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Google, facebook, Linkedin Ad Campaign Marketing and Digital Lead Generation Consultant for Santa Monica, Los Angeles, Orange County and Beyond | Ryan Isabella | When we are told Saturday Night Live wasn’t funny, I find it usually was
 

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When we are told Saturday Night Live wasn’t funny, I find it usually was

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When we are told Saturday Night Live wasn’t funny, I find it usually was and James Franco was rather brave to subject himself to the current climate of sexual harassment outrage. Yes, Lorne Michaels of SNL allowed the skit but Franco and others will have to deal with why his skit was seen as offensive and likely offer an explanation.

 

I don’t want to get called out for “mansplaining” without at least giving you the demographics:

  • Affluent
  • Educated
  • White
  • Male
  • Under 40
  • West LA

 

What I think:

 

I know it’s not cool to chime in and hopefully in hindsight, years from now, I won’t look like a complete ass. No one is laughing at women getting harassed or hurt. Let’s just get that out of the way. Comedy is a funny thing (no pun intended). It’s reception can be fickle in that what was funny can be offensive, simply based on a current climate and vice versa. I personally thought the skit was more of a commentary on social norms. We perceive taboos yet we aren’t consistent with our application of them or fair in identifying what is inappropriate situationally.

Remember Mad Men? We tuned in because we enjoyed the somewhat alien contrast between the past and present. The portrayal of sexual harassment was a mainstay of the TV show’s fiber. It was the 1960’s and we were looking back. It was a different time, not our time. It was then. It was those people.  SNL is current and not a period piece but more of a silly, faux news source with a core of truth to be taken away with you, like you would the “moral of a story.” So SNL is held to a higher standard. Don’t laugh. It’s no stretch to say we live in a strange time. Comedy is not immune to the “guilty till proven innocent” movement we are in and Hollywood is not innocent to say the least.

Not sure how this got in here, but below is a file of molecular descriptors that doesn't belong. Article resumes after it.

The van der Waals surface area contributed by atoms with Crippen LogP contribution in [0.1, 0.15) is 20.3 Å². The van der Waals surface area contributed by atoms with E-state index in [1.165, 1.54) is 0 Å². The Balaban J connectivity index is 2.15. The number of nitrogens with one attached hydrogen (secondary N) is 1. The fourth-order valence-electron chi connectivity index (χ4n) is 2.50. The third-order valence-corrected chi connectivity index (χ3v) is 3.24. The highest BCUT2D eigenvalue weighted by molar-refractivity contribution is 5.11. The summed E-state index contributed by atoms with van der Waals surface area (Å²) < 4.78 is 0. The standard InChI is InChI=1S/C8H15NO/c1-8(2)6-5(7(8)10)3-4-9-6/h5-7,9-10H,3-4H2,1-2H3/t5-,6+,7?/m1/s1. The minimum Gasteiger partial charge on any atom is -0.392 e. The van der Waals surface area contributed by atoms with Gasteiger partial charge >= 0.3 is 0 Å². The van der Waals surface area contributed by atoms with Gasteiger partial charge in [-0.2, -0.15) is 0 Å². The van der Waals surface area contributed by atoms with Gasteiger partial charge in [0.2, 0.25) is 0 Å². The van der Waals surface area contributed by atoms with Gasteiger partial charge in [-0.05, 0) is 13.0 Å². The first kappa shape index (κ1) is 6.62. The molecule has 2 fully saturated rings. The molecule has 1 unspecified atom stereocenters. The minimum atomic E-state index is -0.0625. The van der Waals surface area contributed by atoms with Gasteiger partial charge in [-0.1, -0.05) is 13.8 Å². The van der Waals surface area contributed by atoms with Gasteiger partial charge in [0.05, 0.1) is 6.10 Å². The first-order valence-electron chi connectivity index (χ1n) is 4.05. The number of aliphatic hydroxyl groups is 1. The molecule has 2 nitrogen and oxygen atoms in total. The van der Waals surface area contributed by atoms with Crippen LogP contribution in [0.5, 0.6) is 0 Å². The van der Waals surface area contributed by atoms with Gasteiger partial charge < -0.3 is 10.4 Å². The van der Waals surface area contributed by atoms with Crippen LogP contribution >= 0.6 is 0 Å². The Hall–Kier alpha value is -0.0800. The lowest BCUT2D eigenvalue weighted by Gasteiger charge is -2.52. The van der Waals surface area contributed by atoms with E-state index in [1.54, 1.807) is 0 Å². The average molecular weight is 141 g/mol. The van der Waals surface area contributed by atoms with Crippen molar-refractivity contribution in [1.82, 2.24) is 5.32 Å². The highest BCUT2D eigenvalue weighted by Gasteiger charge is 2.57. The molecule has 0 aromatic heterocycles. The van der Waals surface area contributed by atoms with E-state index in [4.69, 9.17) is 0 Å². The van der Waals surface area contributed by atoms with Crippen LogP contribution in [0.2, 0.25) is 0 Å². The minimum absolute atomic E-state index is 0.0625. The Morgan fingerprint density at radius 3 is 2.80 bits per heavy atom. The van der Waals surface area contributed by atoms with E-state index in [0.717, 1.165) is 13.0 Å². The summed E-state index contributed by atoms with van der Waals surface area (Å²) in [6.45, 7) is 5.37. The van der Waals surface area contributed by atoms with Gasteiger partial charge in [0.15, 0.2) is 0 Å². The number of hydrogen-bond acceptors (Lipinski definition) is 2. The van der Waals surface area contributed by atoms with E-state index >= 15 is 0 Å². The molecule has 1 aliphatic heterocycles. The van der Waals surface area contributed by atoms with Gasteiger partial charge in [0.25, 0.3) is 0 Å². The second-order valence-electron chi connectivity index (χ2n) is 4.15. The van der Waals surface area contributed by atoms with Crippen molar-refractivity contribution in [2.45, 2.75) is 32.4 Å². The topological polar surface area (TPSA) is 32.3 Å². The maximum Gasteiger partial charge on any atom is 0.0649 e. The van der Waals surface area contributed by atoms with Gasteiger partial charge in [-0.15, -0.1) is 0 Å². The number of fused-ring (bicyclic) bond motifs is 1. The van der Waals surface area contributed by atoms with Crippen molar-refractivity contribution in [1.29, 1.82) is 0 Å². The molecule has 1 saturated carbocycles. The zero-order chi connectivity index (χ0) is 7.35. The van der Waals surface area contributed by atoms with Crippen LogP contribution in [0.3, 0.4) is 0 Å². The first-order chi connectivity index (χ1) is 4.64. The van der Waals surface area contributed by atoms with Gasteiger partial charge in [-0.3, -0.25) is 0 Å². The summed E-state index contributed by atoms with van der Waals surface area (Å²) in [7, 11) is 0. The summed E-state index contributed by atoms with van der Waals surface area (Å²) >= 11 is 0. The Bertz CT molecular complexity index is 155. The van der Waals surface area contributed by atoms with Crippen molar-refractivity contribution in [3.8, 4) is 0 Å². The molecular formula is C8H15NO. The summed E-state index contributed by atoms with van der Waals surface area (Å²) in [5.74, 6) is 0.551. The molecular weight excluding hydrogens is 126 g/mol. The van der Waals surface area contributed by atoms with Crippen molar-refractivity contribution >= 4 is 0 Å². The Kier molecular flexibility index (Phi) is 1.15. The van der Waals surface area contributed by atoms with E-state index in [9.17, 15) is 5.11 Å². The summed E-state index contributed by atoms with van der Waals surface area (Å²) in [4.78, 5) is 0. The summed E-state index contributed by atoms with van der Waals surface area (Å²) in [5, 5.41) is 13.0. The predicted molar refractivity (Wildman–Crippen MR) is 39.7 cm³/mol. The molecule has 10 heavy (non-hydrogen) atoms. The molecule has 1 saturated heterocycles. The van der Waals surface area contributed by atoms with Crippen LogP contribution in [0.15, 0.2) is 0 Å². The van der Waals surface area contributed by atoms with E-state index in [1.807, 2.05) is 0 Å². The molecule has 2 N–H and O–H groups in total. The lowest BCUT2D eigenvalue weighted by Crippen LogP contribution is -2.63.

So was this skit funny? Hell yes it was! Why? Because we cannot be 100% sure as to how we define what inappropriate is in American culture with real accurately anymore. Cultural relativism can be blinding – we lose a sense of our individual morals and apply them corporately, prescribing them to others e.g. if you hurt me, you did wrong and if I hurt you, it’s because you did wrong. Who’s to say otherwise? If we are without a reference point e.g the Bible, the Constitution, a legal contract, the institution of marriage, etc – how does one define these things outside of black and white laws? In other words, we know what is egregious and clear but we are quite fuzzy on subjectively offensive behaviors, person to person. That’s why it’s funny. It’s not funny when people are hurt, it’s funny when people aren’t hurt and shouldn’t be. That’s why the skit is brilliant. Honestly, I am not an SNL fan but I enjoy when we ponder what is and we can actually laugh at ourselves for not being sure. It’s refreshing and not at the cost of someone else’s plight but in light of who we are, embracing humor for what it is. And it’s a part of what it is to be human. Hopefully, in retrospect, it’s something that can actually bring people together emotionally and intellectually in spite of the recent wave of zeitgeist washing over us.

#metoo

Ryan Isabella
As a digital marketer, I partner up with internet startups and online entrepreneurs to create potent, massive, results-oriented marketing campaigns which provide measurable value to users and businesses alike.
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